Today is my 20th wedding anniversary. Yeah. I know. Two entire decades ago we were in the Columbia Tower Club having our pictures taken with the most incredible floral display in history behind us. (Actually, it was for another wedding later in the day, but what the heck, those flowers probably cost more than our honeymoon). It was a small crowd, 15 if you include the pastor, who witnessed the event before we were whisked away by limo ( a 1950s vintage Bentley, if you must know) to our suite at the Snoqualmie Lodge – “A clean place, reasonably priced”, for all you reference spotters.
Had things panned out as hoped, we would have spent today on an Hawaiian beach, Mai Tai in hand wondering if it was worth the effort to walk down to the water and pondering our dinner options. You all know the old joke – “How do you make God laugh? Tell him your plans”. As things turned out it was a pretty ordinary Wednesday – we had our regular weekly meeting with our couples therapist, I went to the gym before taking my son to his tennis lesson and then drove home.
Lest you think that this is going to turn into a pity party, think not. I had the opportunity to have a long walk and long chat with Mary Kay during the last intensive, and she emailed me later to say that she had never seen me at such peace. I have to agree with her. I have spent so long living on the edge of chaos that it became the new norm and it took one last nudge to send me over that edge into a new state of equilibrium.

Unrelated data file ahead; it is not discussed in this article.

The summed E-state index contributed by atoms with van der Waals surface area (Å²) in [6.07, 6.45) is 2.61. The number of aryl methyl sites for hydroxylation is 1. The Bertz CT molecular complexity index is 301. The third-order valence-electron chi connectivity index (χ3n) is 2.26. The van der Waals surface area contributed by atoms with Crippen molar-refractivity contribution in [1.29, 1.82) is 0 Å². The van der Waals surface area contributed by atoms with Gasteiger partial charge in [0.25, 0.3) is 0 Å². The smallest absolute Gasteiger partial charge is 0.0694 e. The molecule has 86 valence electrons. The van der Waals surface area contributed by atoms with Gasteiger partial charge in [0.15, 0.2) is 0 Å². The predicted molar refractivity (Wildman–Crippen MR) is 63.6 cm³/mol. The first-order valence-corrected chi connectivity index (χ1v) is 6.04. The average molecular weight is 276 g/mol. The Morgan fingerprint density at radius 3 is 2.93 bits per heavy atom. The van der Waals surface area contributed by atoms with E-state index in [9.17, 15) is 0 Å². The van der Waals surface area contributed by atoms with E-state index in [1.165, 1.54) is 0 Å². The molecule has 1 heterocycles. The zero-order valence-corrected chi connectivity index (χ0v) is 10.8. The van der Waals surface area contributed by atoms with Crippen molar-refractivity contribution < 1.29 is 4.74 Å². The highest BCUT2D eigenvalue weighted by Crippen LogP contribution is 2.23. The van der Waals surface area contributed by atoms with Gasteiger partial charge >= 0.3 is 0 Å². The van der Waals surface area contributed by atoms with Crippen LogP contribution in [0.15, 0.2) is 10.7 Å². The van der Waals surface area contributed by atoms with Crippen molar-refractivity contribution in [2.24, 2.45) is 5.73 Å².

To tell the truth, I’m feeling pretty good right now. As I type this, Scott Walkers’ dulcet tones are coming from the laptop and at my elbow I have a glass of whisky. Not just any whisky either, a glass of 18 year old Glenmorangie with an Oloroso sherry finish. STBX bought it for me for our 18th anniversary and it’s weird to know that I have a bottle that is as old as my marriage, and likely to outlast it as I only open this particular bottle on special occasions.
I’m going to take the fact that I’m not an emotional wreck as a good sign. A sign that this is the way it should be. Let’s face it, if I hadn’t gotten married, we wouldn’t have had two incredible kids, I wouldn’t have gone to grad school and I wouldn’t have met any of my friends. Seems like a pretty good deal when you look at it like that. Actually, I’m in pretty good spirits – no pun intended – about the way things have turned out and that we are progressing well through a collaborative, open and amicable process that will leave everyone involved happier, more fulfilled, freer and in better mental health than if nothing had changed.
Now, if you will excuse me, I hear the siren song of the Sixteen Men Of Tain. Slainte!